36. Transplant rejection Flashcards Preview

Immunology > 36. Transplant rejection > Flashcards

Flashcards in 36. Transplant rejection Deck (32):
1

Types and onset (timw)

1. hyperacuteetns> ut
2. acute --> weeks to months
3.chronic --> months to years
4. graft vs host disease --> varies

2

Hyperacute -pathogenesis

pre-existing recipient antibodies react to donor antigen and activate complement (type II hypersensivity reaction)

3

Hyperacute - result/onset

widespead thrombosementi-manags of graft vessels --> ischemia / necrosis onset : within minutes

4

Hyperacute transplant rejection management

graft must be removed

5

acute transplant rejection- mechanism

1. cellular : CD 8 T cells activated against donor MHCs (( type IV hypersensivity reaction)
2. Humoral: antibodies formation (after transplant) --> activate complement

6

acute transplant rejection results in / onset

Vasculitis of graft vessels with dense interstitial lymphocytes infiltrate
onset:weeks to months

7

acute transplant rejection management

prevent/reverse with immunosuppresant

8

chronic transplant rejection-mechanism

CD4 T cells respond to recipient APCs presenting donor peptides, including allogenic MCR --> cytokines --> cellular and homural compoments (type II and IV hypersensivity reactions)

9

chronic transplant rejection - results in / onset

cytokines --> proligeration of vascular SMCs, parencymal, atrophy , intestitial fibrosis
Dominated By ARTERIOSCLEROISIS
onset one month

10

Chronic transplant rejection -lung

bronchiolitis obliterans

11

Heart

accelarated atherosclerosis

12

Kidney

chronic graft nephropathy

13

Liver

vanishing bile duct syndrome

14

Bronchiolitis obliterans

bronchioles are compressed and narrowed by fibrosis ( scar tissue ) and/or inflammation --> life threating form f non-reversible

15

Graft vs host disease - Mechanism/ ons

.

16

GVHD requiremenents to oocur

.

17

GVHD potentially beneficial

leukemia

18

Graft versus tumor effect - definition

Donor T- cells eliminate malignant residual host T-cells (graft versus leukemia) or eliminates diverse kinds of tumors

19

Transplant rejection - types , onset 9time) and hypersensicity reaction

.

20

• Hyperacute rejections occur within ____ (minutes/weeks/years) of transplant, due to activation of antibodies in the ____ (donor/recipient).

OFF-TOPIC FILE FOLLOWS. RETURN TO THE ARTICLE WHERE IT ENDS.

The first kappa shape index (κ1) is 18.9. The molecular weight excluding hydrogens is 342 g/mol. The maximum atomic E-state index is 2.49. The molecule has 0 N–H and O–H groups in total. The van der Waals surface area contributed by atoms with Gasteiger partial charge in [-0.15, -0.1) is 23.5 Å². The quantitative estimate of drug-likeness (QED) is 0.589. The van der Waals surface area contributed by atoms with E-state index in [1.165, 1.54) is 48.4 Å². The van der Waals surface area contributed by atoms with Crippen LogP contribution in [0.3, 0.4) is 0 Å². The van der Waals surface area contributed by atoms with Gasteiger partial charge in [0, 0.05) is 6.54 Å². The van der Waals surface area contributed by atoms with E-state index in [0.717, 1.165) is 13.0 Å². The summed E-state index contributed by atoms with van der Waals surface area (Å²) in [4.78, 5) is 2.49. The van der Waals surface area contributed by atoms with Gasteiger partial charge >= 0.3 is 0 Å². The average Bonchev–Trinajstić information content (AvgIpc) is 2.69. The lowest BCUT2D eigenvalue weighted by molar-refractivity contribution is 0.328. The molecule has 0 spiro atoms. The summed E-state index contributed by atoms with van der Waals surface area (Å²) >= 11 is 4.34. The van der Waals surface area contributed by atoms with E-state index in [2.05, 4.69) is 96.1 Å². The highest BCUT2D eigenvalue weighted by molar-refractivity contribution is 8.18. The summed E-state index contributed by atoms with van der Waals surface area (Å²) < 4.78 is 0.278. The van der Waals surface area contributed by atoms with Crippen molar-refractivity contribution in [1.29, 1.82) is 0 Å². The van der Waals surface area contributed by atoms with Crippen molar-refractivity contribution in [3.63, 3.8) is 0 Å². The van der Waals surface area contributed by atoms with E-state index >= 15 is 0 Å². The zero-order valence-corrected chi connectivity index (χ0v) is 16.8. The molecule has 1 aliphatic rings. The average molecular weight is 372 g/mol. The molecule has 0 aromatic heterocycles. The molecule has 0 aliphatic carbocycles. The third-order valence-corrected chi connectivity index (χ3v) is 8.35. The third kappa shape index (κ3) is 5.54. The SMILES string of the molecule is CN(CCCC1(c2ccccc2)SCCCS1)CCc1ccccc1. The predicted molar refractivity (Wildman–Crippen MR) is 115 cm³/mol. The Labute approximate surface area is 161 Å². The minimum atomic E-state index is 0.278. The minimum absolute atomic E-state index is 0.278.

Minutes, recipient (graft vessels are occluded, causing ischemia and necrosis)
• What is the pathogenesis of acute graft rejection, and what do you expect to see on histology?
Cytotoxic T cells react against foreign MHCs; you expect vasculitis of graft vessels with dense interstitial lymphocytic infiltrates
• How long after transplantation do patients develop the symptoms of acute transplant rejection? How can acute rejection be reversed?
Acute rejection occurs within weeks to months of transplantation; use of immunosuppressants such as cyclosporine and muromonab-CD3 (OKT3)
• What process mediates chronic transplant rejection. Can it be reversed? How long after transplantation does it tend to manifest?
Antibody-mediated and T-cell–mediated; no, it is irreversible; months to years
• Which members of the immune system are involved in chronic rejection? What findings are seen in the graft vessels and tissues?
Antibodies and T cells are implicated; proliferation of vascular smooth muscle and parenchymal fibrosis/prominent arteriosclerosis
• A transplantation patient with a maculopapular rash, jaundice, hepatosplenomegaly, and diarrhea is likely to have had what transplantation?
Bone marrow or liver (lymphocyte-rich tissue, initiating graft-versus-host disease)—potentially beneficial in bone marrow transplantation
• What is the pathogenesis of graft-versus-host disease, and what do you expect to see histologically?
Grafted immunocompetent T cells in the immunocompromised host reject cells with foreign proteins, causing severe organ dysfunction